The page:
Fallen Angels is the book Dark Angels fans have been waiting for, far superior to "Descent of Angels" really these two should have been produced as one larger volume. Dark relevations await the main characters and desperate battles against impossible odds for the heroes. Really what more could any fan want? For me the best part was seeing how flawed and limited the Primarch was, a genius in battle but completely lacking in people skills, which could well explain why he sent away anyone who questioned him...

The last page of the book is truly epic for fans who already know how the Heresy will end.
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1 of 1 people found the following review helpful
4.0 out of 5 stars A great book - but not a classic, 18 Jan. 2011
This review is from: Fallen Angels (The Horus Heresy) (Paperback)
Fallen Angels picks up almost immediately where Descent of Angels ended and really, both books should have been one. It takes place between the events of Istvaan III and Istvaan V with the Primarch Lion El'Jonson taking a small strike team to a planet to prevent experimental weapons falling into Horus' hands. At the same time, it picks up events on Caliban after the return of Luthar and this is how the book continues throughout, with two stories running in parallel to each other. Many of the first book's characters return and there's lots of plot twists and turns keeping you in suspence until then end. But that's where the problem arrises again. Whilst there's an excellent twist at the end for the Lion, the final ending on Caliban is one of confusion and like the first book, it seems to end too soon with no coverage of the catastrophic events leading to Caliban's destruction, instead ending at some undefined point before hand. This is frustraiting because it makes the ending feels rushed, as if the author either ran out of ideas or ran out of time and feels like a missed opportunity to turn Fallen Angels in to potentially the best book in the series so far.
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3 of 4 people found the following review helpful
4.0 out of 5 stars Not as good as the first few books but still a good book, 1 July 2009
By 
Mr. E. Smith "Campin' ain't easy" (Brighton, England) - See all my reviews
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This review is from: Fallen Angels (The Horus Heresy) (Paperback)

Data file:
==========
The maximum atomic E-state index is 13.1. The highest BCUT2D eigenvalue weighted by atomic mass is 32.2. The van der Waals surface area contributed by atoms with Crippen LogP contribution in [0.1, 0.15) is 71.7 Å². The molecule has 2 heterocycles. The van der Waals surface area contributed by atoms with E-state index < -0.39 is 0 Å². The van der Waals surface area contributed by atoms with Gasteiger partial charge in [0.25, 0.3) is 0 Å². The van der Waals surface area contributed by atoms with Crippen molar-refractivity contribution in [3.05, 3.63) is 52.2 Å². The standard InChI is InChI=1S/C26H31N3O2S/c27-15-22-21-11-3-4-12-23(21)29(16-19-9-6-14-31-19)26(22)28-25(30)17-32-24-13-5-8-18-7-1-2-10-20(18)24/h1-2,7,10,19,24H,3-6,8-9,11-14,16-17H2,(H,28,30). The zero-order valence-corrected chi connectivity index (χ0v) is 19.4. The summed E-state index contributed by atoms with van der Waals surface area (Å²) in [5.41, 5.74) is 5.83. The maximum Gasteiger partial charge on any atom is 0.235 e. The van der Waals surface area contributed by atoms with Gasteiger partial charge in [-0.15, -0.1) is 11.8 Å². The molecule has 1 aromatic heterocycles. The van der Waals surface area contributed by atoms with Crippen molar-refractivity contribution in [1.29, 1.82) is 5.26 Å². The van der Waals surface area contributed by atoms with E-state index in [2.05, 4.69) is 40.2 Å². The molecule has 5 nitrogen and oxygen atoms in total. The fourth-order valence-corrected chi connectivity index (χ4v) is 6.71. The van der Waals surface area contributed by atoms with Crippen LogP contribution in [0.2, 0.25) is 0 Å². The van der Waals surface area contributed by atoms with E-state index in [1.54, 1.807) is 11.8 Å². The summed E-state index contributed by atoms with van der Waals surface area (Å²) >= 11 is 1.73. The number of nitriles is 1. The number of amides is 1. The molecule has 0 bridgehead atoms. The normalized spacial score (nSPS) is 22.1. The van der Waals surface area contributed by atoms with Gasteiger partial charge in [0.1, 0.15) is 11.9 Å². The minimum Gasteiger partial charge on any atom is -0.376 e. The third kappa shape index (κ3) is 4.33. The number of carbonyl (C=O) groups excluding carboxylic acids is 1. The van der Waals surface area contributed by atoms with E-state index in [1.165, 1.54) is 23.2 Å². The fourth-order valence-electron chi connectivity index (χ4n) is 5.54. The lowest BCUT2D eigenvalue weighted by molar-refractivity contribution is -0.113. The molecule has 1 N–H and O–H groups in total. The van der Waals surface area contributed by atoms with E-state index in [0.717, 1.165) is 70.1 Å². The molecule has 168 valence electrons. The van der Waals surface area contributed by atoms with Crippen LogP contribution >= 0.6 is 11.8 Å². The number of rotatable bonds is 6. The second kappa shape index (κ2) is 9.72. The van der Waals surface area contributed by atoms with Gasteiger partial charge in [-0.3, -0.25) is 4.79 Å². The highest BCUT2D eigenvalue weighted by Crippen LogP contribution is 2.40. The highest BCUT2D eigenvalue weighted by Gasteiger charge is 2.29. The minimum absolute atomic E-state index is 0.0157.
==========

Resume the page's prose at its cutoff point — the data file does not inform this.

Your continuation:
The latest Horus Heresy book is a direct sequel to Descent of Angels and folows the two cousins from the previous book in their new lives as Dark Angels. If you're hoping for the story of the actual split of the legion and the destruction of Caliban then you'll be disappointed as this book instead follows the disgraced Dark Angels putting down a rebelion on their homeworld while a small group of the others go and capture a forge world from Horus's rebels. The story of the actual legion split will no doubt make the third in the series at a later date.

This latest installment in the series is not nearly as good as any of the first five books and as with all the books since Descent of Angels, suffers from being far too short. The great thing about the inital trilogy and Fulgrim especially is that plenty of time is given to get to know the characters and expand the story whereas the later installments have all seemed rather rushed, with many of the characters coming across as a little one dimensional and seeming to jump to conclusions and chage their opinions really, really quickly.

In the same way that Battle for the Abyss missed a trick by conclusively failing to explore any of the reasons for the Word Bearers' treachery, so this book does little more than skirt the surface of how Luthor eventually turns to the dark side. Yes, it's written out and explained but so much more could have been made out of this story and it'd be nice to have a bit more depth of character for the people involved. Explaining the entirity of the plot in an internal monologue across two paragraphs at the end of the book is no substitute for slowly developing it over a decent length book.

The Dark Angels attacking the forge world are slightly better realised but there seem to be slightly shoe-horned in characters, as in we've previously had an apothicary, so now let's have a techmarine. This half of the book is the better half in my opinion though, perhaps because it's dealing with less reasoning and plotting and more direct action, so the brevity isn't as noticeable. Someone should probably have told Mike Lee that the Sons of Horus painted their armour green before Istvaan too but that's a minor, pedantic nerd point.

Overall though it was an enjoyable read, not as good as the first five but better certainly than Abyss and the abysmal Mechanicum. I actually quite enjoyed Descent of Angels and this is a good sequel. I only hope that when they come to round off the series, they allow the authors plenty of space to do so and don't impose a restrictive maximum word count as I'm sure was the case with a few of the more recent books.
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Fallen Angels (The Horus Heresy) by Mike Lee (Paperback - 6 July 2009)